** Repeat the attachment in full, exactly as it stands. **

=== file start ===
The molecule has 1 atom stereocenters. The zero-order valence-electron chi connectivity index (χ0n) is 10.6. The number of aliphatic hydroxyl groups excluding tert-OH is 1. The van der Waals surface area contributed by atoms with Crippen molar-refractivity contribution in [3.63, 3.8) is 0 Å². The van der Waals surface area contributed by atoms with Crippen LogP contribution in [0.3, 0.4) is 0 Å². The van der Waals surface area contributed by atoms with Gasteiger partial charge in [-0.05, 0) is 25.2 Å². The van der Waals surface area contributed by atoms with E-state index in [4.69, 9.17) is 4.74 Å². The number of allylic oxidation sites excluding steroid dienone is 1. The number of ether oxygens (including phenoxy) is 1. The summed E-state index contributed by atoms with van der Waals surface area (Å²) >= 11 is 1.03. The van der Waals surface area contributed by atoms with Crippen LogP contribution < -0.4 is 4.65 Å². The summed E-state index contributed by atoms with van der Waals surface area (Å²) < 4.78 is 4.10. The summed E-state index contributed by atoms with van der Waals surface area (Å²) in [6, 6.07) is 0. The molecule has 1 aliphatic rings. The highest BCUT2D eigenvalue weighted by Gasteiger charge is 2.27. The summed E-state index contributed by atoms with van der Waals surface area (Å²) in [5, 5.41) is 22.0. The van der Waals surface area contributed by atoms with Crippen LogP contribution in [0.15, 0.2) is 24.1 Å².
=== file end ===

The molecule has 1 atom stereocenters. The zero-order valence-electron chi connectivity index (χ0n) is 10.6. The number of aliphatic hydroxyl groups excluding tert-OH is 1. The van der Waals surface area contributed by atoms with Crippen molar-refractivity contribution in [3.63, 3.8) is 0 Å². The van der Waals surface area contributed by atoms with Crippen LogP contribution in [0.3, 0.4) is 0 Å². The van der Waals surface area contributed by atoms with Gasteiger partial charge in [-0.05, 0) is 25.2 Å². The van der Waals surface area contributed by atoms with E-state index in [4.69, 9.17) is 4.74 Å². The number of allylic oxidation sites excluding steroid dienone is 1. The number of ether oxygens (including phenoxy) is 1. The summed E-state index contributed by atoms with van der Waals surface area (Å²) >= 11 is 1.03. The van der Waals surface area contributed by atoms with Crippen LogP contribution < -0.4 is 4.65 Å². The summed E-state index contributed by atoms with van der Waals surface area (Å²) < 4.78 is 4.10. The summed E-state index contributed by atoms with van der Waals surface area (Å²) in [6, 6.07) is 0. The molecule has 1 aliphatic rings. The highest BCUT2D eigenvalue weighted by Gasteiger charge is 2.27. The summed E-state index contributed by atoms with van der Waals surface area (Å²) in [5, 5.41) is 22.0. The van der Waals surface area contributed by atoms with Crippen LogP contribution in [0.15, 0.2) is 24.1 Å².